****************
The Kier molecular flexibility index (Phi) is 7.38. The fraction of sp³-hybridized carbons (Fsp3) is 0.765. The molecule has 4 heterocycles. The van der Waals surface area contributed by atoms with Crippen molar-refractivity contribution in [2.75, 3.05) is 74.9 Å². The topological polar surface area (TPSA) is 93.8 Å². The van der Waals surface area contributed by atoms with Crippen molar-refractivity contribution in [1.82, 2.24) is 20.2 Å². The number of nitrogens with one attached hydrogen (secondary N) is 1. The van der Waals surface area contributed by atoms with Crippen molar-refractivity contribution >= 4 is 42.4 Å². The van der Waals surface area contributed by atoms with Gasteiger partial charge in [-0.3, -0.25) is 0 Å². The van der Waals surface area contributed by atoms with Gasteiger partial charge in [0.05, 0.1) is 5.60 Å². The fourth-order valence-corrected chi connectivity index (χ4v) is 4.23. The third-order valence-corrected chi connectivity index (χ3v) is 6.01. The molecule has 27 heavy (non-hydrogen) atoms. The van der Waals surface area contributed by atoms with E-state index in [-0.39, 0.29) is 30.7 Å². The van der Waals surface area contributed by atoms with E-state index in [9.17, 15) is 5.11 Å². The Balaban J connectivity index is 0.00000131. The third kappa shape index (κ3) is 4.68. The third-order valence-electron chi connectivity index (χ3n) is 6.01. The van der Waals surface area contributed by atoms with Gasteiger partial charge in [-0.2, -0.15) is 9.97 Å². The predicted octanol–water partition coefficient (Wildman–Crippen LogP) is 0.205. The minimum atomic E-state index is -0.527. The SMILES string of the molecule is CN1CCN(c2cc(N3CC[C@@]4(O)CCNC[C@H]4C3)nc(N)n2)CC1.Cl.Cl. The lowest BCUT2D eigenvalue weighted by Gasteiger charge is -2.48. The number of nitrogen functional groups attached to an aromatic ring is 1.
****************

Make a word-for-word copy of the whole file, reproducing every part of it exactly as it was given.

The Kier molecular flexibility index (Phi) is 7.38. The fraction of sp³-hybridized carbons (Fsp3) is 0.765. The molecule has 4 heterocycles. The van der Waals surface area contributed by atoms with Crippen molar-refractivity contribution in [2.75, 3.05) is 74.9 Å². The topological polar surface area (TPSA) is 93.8 Å². The van der Waals surface area contributed by atoms with Crippen molar-refractivity contribution in [1.82, 2.24) is 20.2 Å². The number of nitrogens with one attached hydrogen (secondary N) is 1. The van der Waals surface area contributed by atoms with Crippen molar-refractivity contribution >= 4 is 42.4 Å². The van der Waals surface area contributed by atoms with Gasteiger partial charge in [-0.3, -0.25) is 0 Å². The van der Waals surface area contributed by atoms with Gasteiger partial charge in [0.05, 0.1) is 5.60 Å². The fourth-order valence-corrected chi connectivity index (χ4v) is 4.23. The third-order valence-corrected chi connectivity index (χ3v) is 6.01. The molecule has 27 heavy (non-hydrogen) atoms. The van der Waals surface area contributed by atoms with E-state index in [-0.39, 0.29) is 30.7 Å². The van der Waals surface area contributed by atoms with E-state index in [9.17, 15) is 5.11 Å². The Balaban J connectivity index is 0.00000131. The third kappa shape index (κ3) is 4.68. The third-order valence-electron chi connectivity index (χ3n) is 6.01. The van der Waals surface area contributed by atoms with Gasteiger partial charge in [-0.2, -0.15) is 9.97 Å². The predicted octanol–water partition coefficient (Wildman–Crippen LogP) is 0.205. The minimum atomic E-state index is -0.527. The SMILES string of the molecule is CN1CCN(c2cc(N3CC[C@@]4(O)CCNC[C@H]4C3)nc(N)n2)CC1.Cl.Cl. The lowest BCUT2D eigenvalue weighted by Gasteiger charge is -2.48. The number of nitrogen functional groups attached to an aromatic ring is 1.